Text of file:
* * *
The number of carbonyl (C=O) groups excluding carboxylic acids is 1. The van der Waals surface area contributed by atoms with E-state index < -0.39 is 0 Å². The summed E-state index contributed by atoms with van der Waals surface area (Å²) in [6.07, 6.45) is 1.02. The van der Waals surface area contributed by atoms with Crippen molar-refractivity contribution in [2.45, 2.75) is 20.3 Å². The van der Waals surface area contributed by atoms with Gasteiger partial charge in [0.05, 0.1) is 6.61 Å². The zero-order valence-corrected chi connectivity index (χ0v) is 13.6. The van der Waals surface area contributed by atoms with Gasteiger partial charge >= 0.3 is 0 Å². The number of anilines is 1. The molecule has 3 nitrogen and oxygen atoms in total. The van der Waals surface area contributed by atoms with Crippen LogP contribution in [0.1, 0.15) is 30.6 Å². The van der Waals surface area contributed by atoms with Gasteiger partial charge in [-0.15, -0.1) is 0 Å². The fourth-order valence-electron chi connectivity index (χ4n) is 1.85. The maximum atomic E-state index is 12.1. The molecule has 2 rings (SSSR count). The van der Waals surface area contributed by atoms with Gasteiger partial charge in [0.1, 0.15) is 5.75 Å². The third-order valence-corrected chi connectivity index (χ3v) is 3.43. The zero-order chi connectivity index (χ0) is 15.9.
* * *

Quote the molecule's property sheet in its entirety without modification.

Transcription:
The number of carbonyl (C=O) groups excluding carboxylic acids is 1. The van der Waals surface area contributed by atoms with E-state index < -0.39 is 0 Å². The summed E-state index contributed by atoms with van der Waals surface area (Å²) in [6.07, 6.45) is 1.02. The van der Waals surface area contributed by atoms with Crippen molar-refractivity contribution in [2.45, 2.75) is 20.3 Å². The van der Waals surface area contributed by atoms with Gasteiger partial charge in [0.05, 0.1) is 6.61 Å². The zero-order valence-corrected chi connectivity index (χ0v) is 13.6. The van der Waals surface area contributed by atoms with Gasteiger partial charge >= 0.3 is 0 Å². The number of anilines is 1. The molecule has 3 nitrogen and oxygen atoms in total. The van der Waals surface area contributed by atoms with Crippen LogP contribution in [0.1, 0.15) is 30.6 Å². The van der Waals surface area contributed by atoms with Gasteiger partial charge in [-0.15, -0.1) is 0 Å². The fourth-order valence-electron chi connectivity index (χ4n) is 1.85. The maximum atomic E-state index is 12.1. The molecule has 2 rings (SSSR count). The van der Waals surface area contributed by atoms with Gasteiger partial charge in [0.1, 0.15) is 5.75 Å². The third-order valence-corrected chi connectivity index (χ3v) is 3.43. The zero-order chi connectivity index (χ0) is 15.9.